One thing Jane Hardisty has told farm groups about the 2014 Farm Bill is that conservation fared relatively well – there is money to make significant improvements. However, she notes that delivery of services and programs offered will change.
"They are consolidating programs so that it isn't so confusing," Hardisty says. "We still have tools to get done what needs to be done on the land, but some programs will be rolled into other programs."
For example, the USDA Natural Resources Conservation Service that Hardisy heads in Indiana announced that they are now accepting applications from people interested in establishing wildlife habitat. Only instead of being through the former Wildlife Habitat Incentives program, now it's through the Environmental Quality Incentives Program, more commonly known as EQIP. The WHIP program has been folded into EQIP as one of the changes, Hardisty notes.
USDA's EQIP is a broad umbrella which also can be used to apply for many other concentration practices. Typically it's formulated as a long-range plan to improve various resources on your property over a period of time.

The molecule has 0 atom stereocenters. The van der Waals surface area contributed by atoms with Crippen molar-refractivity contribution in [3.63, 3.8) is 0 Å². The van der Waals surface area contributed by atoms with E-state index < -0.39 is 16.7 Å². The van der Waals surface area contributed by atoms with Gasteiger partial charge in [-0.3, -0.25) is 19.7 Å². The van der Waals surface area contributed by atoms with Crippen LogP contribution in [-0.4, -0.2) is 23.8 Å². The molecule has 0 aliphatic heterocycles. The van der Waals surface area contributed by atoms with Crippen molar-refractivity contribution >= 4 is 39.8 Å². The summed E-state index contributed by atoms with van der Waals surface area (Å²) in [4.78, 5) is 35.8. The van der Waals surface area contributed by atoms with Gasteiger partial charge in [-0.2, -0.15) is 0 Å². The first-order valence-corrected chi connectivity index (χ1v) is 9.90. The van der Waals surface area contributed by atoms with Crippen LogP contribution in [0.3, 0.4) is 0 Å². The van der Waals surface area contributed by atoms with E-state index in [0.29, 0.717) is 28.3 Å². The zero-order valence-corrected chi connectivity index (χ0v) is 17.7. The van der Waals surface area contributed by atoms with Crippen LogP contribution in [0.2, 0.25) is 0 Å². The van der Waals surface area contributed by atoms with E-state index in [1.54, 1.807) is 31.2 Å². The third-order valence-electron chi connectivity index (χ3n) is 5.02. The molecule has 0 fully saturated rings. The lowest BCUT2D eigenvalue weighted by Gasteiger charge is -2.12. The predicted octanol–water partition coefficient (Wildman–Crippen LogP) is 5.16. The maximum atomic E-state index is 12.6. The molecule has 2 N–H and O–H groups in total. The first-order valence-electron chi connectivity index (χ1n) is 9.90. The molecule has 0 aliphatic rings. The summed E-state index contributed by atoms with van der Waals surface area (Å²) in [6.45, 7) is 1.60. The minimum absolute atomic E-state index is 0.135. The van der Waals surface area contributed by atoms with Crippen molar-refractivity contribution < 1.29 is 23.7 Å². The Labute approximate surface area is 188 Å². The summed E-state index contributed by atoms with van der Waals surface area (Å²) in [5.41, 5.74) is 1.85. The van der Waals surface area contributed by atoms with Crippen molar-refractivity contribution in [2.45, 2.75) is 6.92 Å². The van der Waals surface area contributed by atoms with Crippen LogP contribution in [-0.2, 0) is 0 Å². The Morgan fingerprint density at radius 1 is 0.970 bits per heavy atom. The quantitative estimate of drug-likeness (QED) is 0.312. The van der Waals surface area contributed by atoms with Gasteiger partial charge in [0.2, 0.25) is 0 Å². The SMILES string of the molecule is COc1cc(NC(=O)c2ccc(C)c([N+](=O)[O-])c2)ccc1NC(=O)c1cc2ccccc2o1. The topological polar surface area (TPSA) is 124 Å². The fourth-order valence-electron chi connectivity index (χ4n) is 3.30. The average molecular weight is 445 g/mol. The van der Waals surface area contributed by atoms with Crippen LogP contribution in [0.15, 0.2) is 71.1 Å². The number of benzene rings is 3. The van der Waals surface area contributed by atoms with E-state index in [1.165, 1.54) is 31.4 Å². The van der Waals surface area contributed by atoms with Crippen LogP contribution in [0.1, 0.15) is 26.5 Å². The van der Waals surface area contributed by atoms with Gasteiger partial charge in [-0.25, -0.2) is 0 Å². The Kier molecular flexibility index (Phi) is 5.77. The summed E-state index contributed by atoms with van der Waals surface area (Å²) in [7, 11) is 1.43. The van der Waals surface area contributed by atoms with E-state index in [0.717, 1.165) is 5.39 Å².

The deadline for all EQIP applications this spring is May 16. That deadline will also apply to those interested in applying for EQIP so they can attempt to qualify for incentives to improve wildlife habitat.
Start at your local USDA NRCS office for information. If your application arrives after the May 16 deadline, it won't be discarded. Instead it will be considered for future rounds of funding. However, it will not be considered for the immediate round of funding coming up now.
Hardisty says either establishing or improving wildlife habitat can make improvements to the environment beyond the borders of your property. It can help filter and cleanse water of pollutants, and may help prevent flooding and even improve soil profiles in some cases.
Inquire now if you're interested in this program for this year.
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